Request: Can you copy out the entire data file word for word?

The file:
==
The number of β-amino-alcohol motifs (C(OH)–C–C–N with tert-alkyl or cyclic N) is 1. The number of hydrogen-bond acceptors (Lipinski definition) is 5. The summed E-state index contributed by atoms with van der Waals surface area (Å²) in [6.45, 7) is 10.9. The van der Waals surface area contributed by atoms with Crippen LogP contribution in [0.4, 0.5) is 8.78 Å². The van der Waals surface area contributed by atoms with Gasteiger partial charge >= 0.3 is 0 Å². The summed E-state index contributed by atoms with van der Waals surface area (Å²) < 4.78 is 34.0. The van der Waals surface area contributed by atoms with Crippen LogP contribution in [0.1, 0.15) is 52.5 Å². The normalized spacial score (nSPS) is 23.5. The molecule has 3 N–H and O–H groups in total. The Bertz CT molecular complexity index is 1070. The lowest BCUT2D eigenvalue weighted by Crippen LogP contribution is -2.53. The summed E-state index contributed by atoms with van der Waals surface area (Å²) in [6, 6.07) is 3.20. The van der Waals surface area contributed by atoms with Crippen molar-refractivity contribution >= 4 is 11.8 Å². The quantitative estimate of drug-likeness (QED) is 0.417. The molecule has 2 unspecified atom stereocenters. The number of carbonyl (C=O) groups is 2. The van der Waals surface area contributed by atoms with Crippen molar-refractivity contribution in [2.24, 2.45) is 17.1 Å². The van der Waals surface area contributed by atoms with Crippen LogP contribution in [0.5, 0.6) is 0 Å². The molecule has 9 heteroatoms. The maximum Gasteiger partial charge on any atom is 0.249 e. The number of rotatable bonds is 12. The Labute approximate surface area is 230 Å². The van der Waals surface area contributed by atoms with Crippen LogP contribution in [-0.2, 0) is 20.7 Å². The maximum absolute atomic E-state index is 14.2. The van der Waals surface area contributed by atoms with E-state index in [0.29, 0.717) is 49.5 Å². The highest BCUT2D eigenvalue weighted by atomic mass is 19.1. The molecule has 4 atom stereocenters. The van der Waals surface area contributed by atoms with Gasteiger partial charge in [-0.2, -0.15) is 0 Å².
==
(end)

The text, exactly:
The number of β-amino-alcohol motifs (C(OH)–C–C–N with tert-alkyl or cyclic N) is 1. The number of hydrogen-bond acceptors (Lipinski definition) is 5. The summed E-state index contributed by atoms with van der Waals surface area (Å²) in [6.45, 7) is 10.9. The van der Waals surface area contributed by atoms with Crippen LogP contribution in [0.4, 0.5) is 8.78 Å². The van der Waals surface area contributed by atoms with Gasteiger partial charge >= 0.3 is 0 Å². The summed E-state index contributed by atoms with van der Waals surface area (Å²) < 4.78 is 34.0. The van der Waals surface area contributed by atoms with Crippen LogP contribution in [0.1, 0.15) is 52.5 Å². The normalized spacial score (nSPS) is 23.5. The molecule has 3 N–H and O–H groups in total. The Bertz CT molecular complexity index is 1070. The lowest BCUT2D eigenvalue weighted by Crippen LogP contribution is -2.53. The summed E-state index contributed by atoms with van der Waals surface area (Å²) in [6, 6.07) is 3.20. The van der Waals surface area contributed by atoms with Crippen molar-refractivity contribution >= 4 is 11.8 Å². The quantitative estimate of drug-likeness (QED) is 0.417. The molecule has 2 unspecified atom stereocenters. The number of carbonyl (C=O) groups is 2. The van der Waals surface area contributed by atoms with Crippen molar-refractivity contribution in [2.24, 2.45) is 17.1 Å². The van der Waals surface area contributed by atoms with Crippen LogP contribution in [0.5, 0.6) is 0 Å². The molecule has 9 heteroatoms. The maximum Gasteiger partial charge on any atom is 0.249 e. The number of rotatable bonds is 12. The Labute approximate surface area is 230 Å². The van der Waals surface area contributed by atoms with Crippen LogP contribution in [-0.2, 0) is 20.7 Å². The maximum absolute atomic E-state index is 14.2. The van der Waals surface area contributed by atoms with E-state index in [0.29, 0.717) is 49.5 Å². The highest BCUT2D eigenvalue weighted by atomic mass is 19.1. The molecule has 4 atom stereocenters. The van der Waals surface area contributed by atoms with Gasteiger partial charge in [-0.2, -0.15) is 0 Å².